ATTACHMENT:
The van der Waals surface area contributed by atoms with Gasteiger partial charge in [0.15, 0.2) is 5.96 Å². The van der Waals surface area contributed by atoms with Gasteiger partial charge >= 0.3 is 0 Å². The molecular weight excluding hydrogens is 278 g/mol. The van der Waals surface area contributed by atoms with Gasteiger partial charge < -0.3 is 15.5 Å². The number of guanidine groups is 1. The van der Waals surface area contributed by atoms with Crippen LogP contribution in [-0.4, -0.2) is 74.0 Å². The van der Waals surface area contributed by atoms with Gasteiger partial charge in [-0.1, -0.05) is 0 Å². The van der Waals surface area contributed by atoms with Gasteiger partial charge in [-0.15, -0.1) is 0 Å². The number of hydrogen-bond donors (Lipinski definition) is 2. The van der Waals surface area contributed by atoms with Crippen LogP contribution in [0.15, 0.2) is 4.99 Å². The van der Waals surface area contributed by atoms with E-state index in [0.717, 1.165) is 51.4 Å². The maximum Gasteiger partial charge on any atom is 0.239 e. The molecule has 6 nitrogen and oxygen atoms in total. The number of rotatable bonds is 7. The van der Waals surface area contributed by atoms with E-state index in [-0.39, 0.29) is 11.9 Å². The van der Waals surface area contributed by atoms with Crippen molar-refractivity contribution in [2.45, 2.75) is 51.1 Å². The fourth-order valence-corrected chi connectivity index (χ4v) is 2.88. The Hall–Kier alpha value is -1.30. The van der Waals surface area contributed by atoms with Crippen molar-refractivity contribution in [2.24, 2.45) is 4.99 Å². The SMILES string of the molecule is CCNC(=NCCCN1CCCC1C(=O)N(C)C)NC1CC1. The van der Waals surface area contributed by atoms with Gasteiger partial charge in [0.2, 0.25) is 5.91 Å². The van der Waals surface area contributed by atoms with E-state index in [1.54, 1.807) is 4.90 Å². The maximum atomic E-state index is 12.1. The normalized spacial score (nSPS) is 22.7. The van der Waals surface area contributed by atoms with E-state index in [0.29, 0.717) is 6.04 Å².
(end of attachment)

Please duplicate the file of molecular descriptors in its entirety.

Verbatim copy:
The van der Waals surface area contributed by atoms with Gasteiger partial charge in [0.15, 0.2) is 5.96 Å². The van der Waals surface area contributed by atoms with Gasteiger partial charge >= 0.3 is 0 Å². The molecular weight excluding hydrogens is 278 g/mol. The van der Waals surface area contributed by atoms with Gasteiger partial charge < -0.3 is 15.5 Å². The number of guanidine groups is 1. The van der Waals surface area contributed by atoms with Crippen LogP contribution in [-0.4, -0.2) is 74.0 Å². The van der Waals surface area contributed by atoms with Gasteiger partial charge in [-0.1, -0.05) is 0 Å². The van der Waals surface area contributed by atoms with Gasteiger partial charge in [-0.15, -0.1) is 0 Å². The number of hydrogen-bond donors (Lipinski definition) is 2. The van der Waals surface area contributed by atoms with Crippen LogP contribution in [0.15, 0.2) is 4.99 Å². The van der Waals surface area contributed by atoms with E-state index in [0.717, 1.165) is 51.4 Å². The maximum Gasteiger partial charge on any atom is 0.239 e. The molecule has 6 nitrogen and oxygen atoms in total. The number of rotatable bonds is 7. The van der Waals surface area contributed by atoms with E-state index in [-0.39, 0.29) is 11.9 Å². The van der Waals surface area contributed by atoms with Crippen molar-refractivity contribution in [2.45, 2.75) is 51.1 Å². The fourth-order valence-corrected chi connectivity index (χ4v) is 2.88. The Hall–Kier alpha value is -1.30. The van der Waals surface area contributed by atoms with Crippen molar-refractivity contribution in [2.24, 2.45) is 4.99 Å². The SMILES string of the molecule is CCNC(=NCCCN1CCCC1C(=O)N(C)C)NC1CC1. The van der Waals surface area contributed by atoms with Gasteiger partial charge in [0.2, 0.25) is 5.91 Å². The van der Waals surface area contributed by atoms with E-state index in [1.54, 1.807) is 4.90 Å². The maximum atomic E-state index is 12.1. The normalized spacial score (nSPS) is 22.7. The van der Waals surface area contributed by atoms with E-state index in [0.29, 0.717) is 6.04 Å².